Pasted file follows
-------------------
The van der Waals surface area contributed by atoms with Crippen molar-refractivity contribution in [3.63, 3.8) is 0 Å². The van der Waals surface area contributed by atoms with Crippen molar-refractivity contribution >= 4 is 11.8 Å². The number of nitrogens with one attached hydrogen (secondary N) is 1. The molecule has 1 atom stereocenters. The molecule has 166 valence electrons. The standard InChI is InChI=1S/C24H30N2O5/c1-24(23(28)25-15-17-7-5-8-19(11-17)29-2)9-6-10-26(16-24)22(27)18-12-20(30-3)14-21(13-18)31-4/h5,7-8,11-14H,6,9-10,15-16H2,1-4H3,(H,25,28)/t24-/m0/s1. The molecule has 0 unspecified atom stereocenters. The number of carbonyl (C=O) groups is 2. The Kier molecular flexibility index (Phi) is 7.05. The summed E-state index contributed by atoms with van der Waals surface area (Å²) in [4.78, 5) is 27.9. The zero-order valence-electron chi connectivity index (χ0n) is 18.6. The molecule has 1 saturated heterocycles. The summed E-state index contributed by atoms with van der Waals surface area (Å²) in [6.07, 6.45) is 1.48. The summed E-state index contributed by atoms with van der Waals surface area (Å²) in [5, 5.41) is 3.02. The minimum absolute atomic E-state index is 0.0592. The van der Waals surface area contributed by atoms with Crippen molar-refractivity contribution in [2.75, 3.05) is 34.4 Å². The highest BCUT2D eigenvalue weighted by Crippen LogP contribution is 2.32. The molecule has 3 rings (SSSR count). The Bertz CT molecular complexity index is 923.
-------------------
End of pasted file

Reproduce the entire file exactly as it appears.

The van der Waals surface area contributed by atoms with Crippen molar-refractivity contribution in [3.63, 3.8) is 0 Å². The van der Waals surface area contributed by atoms with Crippen molar-refractivity contribution >= 4 is 11.8 Å². The number of nitrogens with one attached hydrogen (secondary N) is 1. The molecule has 1 atom stereocenters. The molecule has 166 valence electrons. The standard InChI is InChI=1S/C24H30N2O5/c1-24(23(28)25-15-17-7-5-8-19(11-17)29-2)9-6-10-26(16-24)22(27)18-12-20(30-3)14-21(13-18)31-4/h5,7-8,11-14H,6,9-10,15-16H2,1-4H3,(H,25,28)/t24-/m0/s1. The molecule has 0 unspecified atom stereocenters. The number of carbonyl (C=O) groups is 2. The Kier molecular flexibility index (Phi) is 7.05. The summed E-state index contributed by atoms with van der Waals surface area (Å²) in [4.78, 5) is 27.9. The zero-order valence-electron chi connectivity index (χ0n) is 18.6. The molecule has 1 saturated heterocycles. The summed E-state index contributed by atoms with van der Waals surface area (Å²) in [6.07, 6.45) is 1.48. The summed E-state index contributed by atoms with van der Waals surface area (Å²) in [5, 5.41) is 3.02. The minimum absolute atomic E-state index is 0.0592. The van der Waals surface area contributed by atoms with Crippen molar-refractivity contribution in [2.75, 3.05) is 34.4 Å². The highest BCUT2D eigenvalue weighted by Crippen LogP contribution is 2.32. The molecule has 3 rings (SSSR count). The Bertz CT molecular complexity index is 923.